In the European context, the Council of Europe, the Conference on Security and Cooperation in Europe (CSCE), and the European Community could assume certain tasks in this field. The Parliamentary Assembly of the Council of Europe was the first international organ to call explicitly for such cooperation in the field of genetic engineering. and the use of human embryos and foetuses.124 Probably the Council of Europe would be the proper organization to draw up a specific convention on medical genetics that could attempt to define some minimum human rights of future generations. The implementation of such a new convention should be entrusted to the organs of the European Convention on Human Rights or to a newly created independent European court or expert body on medical genetics.
The harmonization of national directives and genetic research agenda are already urgently needed, as research in general has become increasingly international, while modern forms of information and mobility enable individual citizens to go to a country in which a particular (non-)therapeutic genetic engineering technique, not permitted in the individual's own country, can be requested.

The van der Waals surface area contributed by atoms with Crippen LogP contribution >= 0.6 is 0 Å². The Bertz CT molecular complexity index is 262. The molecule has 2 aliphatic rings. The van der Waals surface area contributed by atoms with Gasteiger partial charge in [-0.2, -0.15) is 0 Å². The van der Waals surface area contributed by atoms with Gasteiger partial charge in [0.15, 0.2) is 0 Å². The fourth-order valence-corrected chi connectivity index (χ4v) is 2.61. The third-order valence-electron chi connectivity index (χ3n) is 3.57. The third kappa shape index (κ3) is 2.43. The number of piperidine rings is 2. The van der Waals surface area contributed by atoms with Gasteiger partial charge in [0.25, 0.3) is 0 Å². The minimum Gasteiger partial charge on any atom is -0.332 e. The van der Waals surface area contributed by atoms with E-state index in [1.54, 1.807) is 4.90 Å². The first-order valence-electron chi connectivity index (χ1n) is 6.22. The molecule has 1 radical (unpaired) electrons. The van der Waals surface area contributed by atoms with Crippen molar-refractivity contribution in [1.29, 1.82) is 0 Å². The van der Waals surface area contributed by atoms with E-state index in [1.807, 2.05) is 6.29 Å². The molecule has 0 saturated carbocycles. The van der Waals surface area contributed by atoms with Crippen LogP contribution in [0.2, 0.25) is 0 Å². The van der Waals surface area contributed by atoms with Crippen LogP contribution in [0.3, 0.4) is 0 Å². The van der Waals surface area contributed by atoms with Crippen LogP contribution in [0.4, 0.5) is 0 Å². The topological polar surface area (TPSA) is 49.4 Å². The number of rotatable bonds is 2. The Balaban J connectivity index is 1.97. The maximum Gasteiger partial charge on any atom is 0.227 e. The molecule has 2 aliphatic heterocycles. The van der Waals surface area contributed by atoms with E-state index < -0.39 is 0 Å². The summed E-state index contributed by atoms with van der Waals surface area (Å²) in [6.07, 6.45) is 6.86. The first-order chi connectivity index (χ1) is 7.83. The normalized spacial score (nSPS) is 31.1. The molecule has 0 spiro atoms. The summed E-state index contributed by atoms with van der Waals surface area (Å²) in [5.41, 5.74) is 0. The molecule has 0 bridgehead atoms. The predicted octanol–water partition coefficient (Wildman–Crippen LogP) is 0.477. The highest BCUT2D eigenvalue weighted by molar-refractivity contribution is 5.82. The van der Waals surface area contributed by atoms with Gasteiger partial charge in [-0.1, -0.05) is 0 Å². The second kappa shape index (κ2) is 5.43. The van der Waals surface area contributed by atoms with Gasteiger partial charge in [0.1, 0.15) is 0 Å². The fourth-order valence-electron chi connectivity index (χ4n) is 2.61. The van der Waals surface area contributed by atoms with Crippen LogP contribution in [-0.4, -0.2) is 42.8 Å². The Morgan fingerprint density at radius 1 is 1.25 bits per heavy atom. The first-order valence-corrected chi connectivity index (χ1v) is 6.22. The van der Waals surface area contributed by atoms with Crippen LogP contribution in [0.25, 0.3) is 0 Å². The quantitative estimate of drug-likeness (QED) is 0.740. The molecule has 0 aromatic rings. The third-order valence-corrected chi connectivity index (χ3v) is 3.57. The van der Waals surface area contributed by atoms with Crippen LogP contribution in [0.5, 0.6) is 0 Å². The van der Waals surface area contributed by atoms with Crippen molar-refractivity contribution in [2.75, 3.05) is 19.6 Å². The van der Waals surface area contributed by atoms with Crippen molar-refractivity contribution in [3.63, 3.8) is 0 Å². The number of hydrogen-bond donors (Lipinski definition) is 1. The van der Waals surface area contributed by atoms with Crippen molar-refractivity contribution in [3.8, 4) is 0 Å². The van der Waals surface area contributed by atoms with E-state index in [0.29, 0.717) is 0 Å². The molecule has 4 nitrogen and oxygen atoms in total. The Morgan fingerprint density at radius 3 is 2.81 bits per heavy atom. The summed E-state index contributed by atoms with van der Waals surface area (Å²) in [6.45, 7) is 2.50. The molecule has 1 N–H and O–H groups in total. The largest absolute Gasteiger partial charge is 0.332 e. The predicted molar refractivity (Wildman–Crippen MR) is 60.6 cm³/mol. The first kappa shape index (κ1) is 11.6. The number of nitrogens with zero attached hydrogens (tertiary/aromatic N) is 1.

The Right to Privacy, Notably Access to and Protection of Personal Data
As shown above, advanced genetic screening techniques provide the possibility of getting detailed information on a person's present health status, including a person's inherited and congenital defects and susceptibilities. Information on these traits may be requested not only by the person concerned - the right to privacy implies a right to have access to all relevant information concerning one's health status- but also by third parties. Third parties may have various reasons to feel that it is legitimate to have access to personal information concerning others. Methods of achieving this would include having access to data stored elsewhere and subjecting a person to an examination.
To avoid misuse, rules need to be laid down regarding conditions under which a third party can be allowed to restrict a person's privacy (and possibly breach confidentiality). As stated above, interferences with the right to privacy should fulfil the criteria of legitimacy, legality, and proportionality, and, not least, they should be carried out in a non-discriminatory manner.125